In the coming months, Davey and I did everything together or kept closely in touch when we were separate. When he and Patti, his wife and partner, hit the road to Seattle to stay with friends, I went with them as far as Boulder where I had friends. By the following May, 1971, we were all back in East Lansing. Along with about a dozen other local radicals, we joined thousands of protestors from around the country in Washington, DC, for the May Day demonstrations with the aim of shutting down the city. On the morning of the second day of protests, word got out that the police were arresting everyone who they found in groups of three or more so our group split up into groups of twos to meet up again at the point where the march to the Department of Justice was to begin. Davey and I walked together. On our way there, Davey said to me, “If they try to bust us, I’m not gonna fight it.” I said, “I’m with you.” That afternoon, 10,000 protestors were arrested in front of the Justice Department while Attorney General John Mitchell smoked his pipe and watched the proceedings from his office window. It was at the time the largest mass bust in the history of our country. Davey and I were among them.

Davey’s Dark Side, We Drift Apart

I didn’t notice it when it was happening but Davey had a dark side. As my work on Joint Issue intensified and began to define my life, Davey was slipping away from underground press life altogether. As I organized marches and spoke at rallies and wrote political commentary and poetry and grew politically and socialized at community potluck dinners, Davey withdrew and became fatalistic despite never losing his crisp radical analysis or his sense of humor. I couldn’t understand it. Davey was one of my first friends to stop smoking pot, not because he evolved beyond it but because it brought up memories that he was trying to block. I couldn’t understand that either. We used to talk often about our feelings, something men were not conditioned to do, so I cherished those talks. He told me stories of growing up in the household of his father, a hellfire-and-damnation Church of Christ minister during Davey’s youth though a college administrator by the time I met him in 1971. I never grasped the pain that Davey felt. I never asked the right questions to help him probe deeper into the hurt. I wanted to but I didn’t know how. I knew from when we lived together that he was one of the great sleepers. I should have seen that as a sign but I didn’t.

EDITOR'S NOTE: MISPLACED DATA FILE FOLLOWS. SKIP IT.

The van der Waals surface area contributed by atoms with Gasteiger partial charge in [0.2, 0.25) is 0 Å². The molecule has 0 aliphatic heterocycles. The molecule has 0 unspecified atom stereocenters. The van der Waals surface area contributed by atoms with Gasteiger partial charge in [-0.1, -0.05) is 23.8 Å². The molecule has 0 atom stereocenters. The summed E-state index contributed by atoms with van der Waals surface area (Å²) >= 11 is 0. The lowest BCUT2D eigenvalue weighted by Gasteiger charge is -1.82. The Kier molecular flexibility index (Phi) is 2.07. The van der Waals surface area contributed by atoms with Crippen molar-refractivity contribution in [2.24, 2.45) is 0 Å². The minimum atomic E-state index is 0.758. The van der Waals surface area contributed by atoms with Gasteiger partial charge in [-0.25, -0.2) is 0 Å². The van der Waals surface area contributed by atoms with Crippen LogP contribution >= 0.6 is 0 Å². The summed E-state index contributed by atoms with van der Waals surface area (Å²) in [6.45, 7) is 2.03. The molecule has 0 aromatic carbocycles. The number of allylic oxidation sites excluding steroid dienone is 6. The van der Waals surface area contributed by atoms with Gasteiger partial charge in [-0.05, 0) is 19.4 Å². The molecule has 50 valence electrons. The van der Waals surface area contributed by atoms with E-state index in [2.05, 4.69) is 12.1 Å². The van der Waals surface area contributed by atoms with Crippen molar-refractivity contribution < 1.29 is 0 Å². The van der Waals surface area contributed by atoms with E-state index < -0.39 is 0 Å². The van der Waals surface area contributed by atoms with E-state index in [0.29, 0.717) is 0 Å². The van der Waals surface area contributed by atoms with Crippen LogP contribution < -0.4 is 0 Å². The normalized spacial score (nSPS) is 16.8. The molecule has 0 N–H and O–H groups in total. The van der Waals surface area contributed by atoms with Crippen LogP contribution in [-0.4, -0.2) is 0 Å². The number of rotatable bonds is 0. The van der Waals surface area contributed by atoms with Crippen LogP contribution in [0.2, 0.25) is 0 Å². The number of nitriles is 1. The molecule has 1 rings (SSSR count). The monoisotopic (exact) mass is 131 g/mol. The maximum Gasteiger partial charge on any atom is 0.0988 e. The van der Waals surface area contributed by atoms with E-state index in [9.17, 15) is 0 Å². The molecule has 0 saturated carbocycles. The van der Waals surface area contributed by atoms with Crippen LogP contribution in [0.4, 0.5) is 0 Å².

Then we drifted apart—long story for another time perhaps. Short story: We both got swept up in the Me Decade that followed the end of the war, learned to “express our feelings,” and collided in a feeling-fest of misinterpretations. Both of us were fucked up in our own ways. We loved each other and we tried to connect but our words muddled our feelings. I knew time would heal that wound.

Davey’s Manuscript Brings Us Back Together

And so the good news was that we came together again. It began in the first days of May 2012 when I received a message from Michigan State University Press, publisher of my Voices from the Underground Series: “I just wanted to let you know that you received a manuscript here from David Brinn called ‘Mayday: A Memoir.’ If you’d like I can mail it to you.” The message included his email address. I wrote back immediately and instructed them to send it right away.

The next day I wrote my first letter to Davey. I caught him up on my life alone and with my family and concluded: “Again, great to hear from you. Thanks for taking the initiative. Life’s too short….”